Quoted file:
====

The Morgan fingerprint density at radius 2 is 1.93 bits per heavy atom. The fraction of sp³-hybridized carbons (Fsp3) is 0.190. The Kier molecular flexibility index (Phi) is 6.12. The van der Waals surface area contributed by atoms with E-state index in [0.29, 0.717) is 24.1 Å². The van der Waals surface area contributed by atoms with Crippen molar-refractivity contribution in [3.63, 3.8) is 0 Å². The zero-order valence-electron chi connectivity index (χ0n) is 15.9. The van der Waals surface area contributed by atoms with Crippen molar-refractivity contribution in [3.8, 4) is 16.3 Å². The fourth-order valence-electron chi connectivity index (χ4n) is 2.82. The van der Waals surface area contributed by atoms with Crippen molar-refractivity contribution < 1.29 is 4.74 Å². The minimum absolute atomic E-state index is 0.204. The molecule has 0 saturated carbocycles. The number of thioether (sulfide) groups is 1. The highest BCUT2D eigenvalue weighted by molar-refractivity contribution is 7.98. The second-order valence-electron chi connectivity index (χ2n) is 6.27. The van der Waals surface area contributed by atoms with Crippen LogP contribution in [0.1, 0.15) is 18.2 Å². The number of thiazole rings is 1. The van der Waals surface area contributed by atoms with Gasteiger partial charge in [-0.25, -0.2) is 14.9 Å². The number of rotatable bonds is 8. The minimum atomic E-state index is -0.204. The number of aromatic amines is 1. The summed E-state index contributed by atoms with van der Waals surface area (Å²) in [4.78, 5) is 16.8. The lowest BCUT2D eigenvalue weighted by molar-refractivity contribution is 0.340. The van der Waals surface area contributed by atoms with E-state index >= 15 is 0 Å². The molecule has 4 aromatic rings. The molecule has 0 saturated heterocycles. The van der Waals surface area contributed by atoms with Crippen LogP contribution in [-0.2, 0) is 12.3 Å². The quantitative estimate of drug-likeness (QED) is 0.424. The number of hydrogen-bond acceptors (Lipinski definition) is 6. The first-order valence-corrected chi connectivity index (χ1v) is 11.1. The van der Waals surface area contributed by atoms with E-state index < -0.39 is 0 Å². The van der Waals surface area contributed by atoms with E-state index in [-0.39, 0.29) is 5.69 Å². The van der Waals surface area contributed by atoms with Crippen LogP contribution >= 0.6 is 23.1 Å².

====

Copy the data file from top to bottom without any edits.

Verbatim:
The Morgan fingerprint density at radius 2 is 1.93 bits per heavy atom. The fraction of sp³-hybridized carbons (Fsp3) is 0.190. The Kier molecular flexibility index (Phi) is 6.12. The van der Waals surface area contributed by atoms with E-state index in [0.29, 0.717) is 24.1 Å². The van der Waals surface area contributed by atoms with Crippen molar-refractivity contribution in [3.63, 3.8) is 0 Å². The zero-order valence-electron chi connectivity index (χ0n) is 15.9. The van der Waals surface area contributed by atoms with Crippen molar-refractivity contribution in [3.8, 4) is 16.3 Å². The fourth-order valence-electron chi connectivity index (χ4n) is 2.82. The van der Waals surface area contributed by atoms with Crippen molar-refractivity contribution < 1.29 is 4.74 Å². The minimum absolute atomic E-state index is 0.204. The molecule has 0 saturated carbocycles. The number of thioether (sulfide) groups is 1. The highest BCUT2D eigenvalue weighted by molar-refractivity contribution is 7.98. The second-order valence-electron chi connectivity index (χ2n) is 6.27. The van der Waals surface area contributed by atoms with Crippen LogP contribution in [0.1, 0.15) is 18.2 Å². The number of thiazole rings is 1. The van der Waals surface area contributed by atoms with Gasteiger partial charge in [-0.25, -0.2) is 14.9 Å². The number of rotatable bonds is 8. The minimum atomic E-state index is -0.204. The number of aromatic amines is 1. The summed E-state index contributed by atoms with van der Waals surface area (Å²) in [4.78, 5) is 16.8. The lowest BCUT2D eigenvalue weighted by molar-refractivity contribution is 0.340. The van der Waals surface area contributed by atoms with E-state index >= 15 is 0 Å². The molecule has 4 aromatic rings. The molecule has 0 saturated heterocycles. The van der Waals surface area contributed by atoms with Crippen LogP contribution in [-0.2, 0) is 12.3 Å². The quantitative estimate of drug-likeness (QED) is 0.424. The number of hydrogen-bond acceptors (Lipinski definition) is 6. The first-order valence-corrected chi connectivity index (χ1v) is 11.1. The van der Waals surface area contributed by atoms with E-state index < -0.39 is 0 Å². The van der Waals surface area contributed by atoms with E-state index in [-0.39, 0.29) is 5.69 Å². The van der Waals surface area contributed by atoms with Crippen LogP contribution >= 0.6 is 23.1 Å².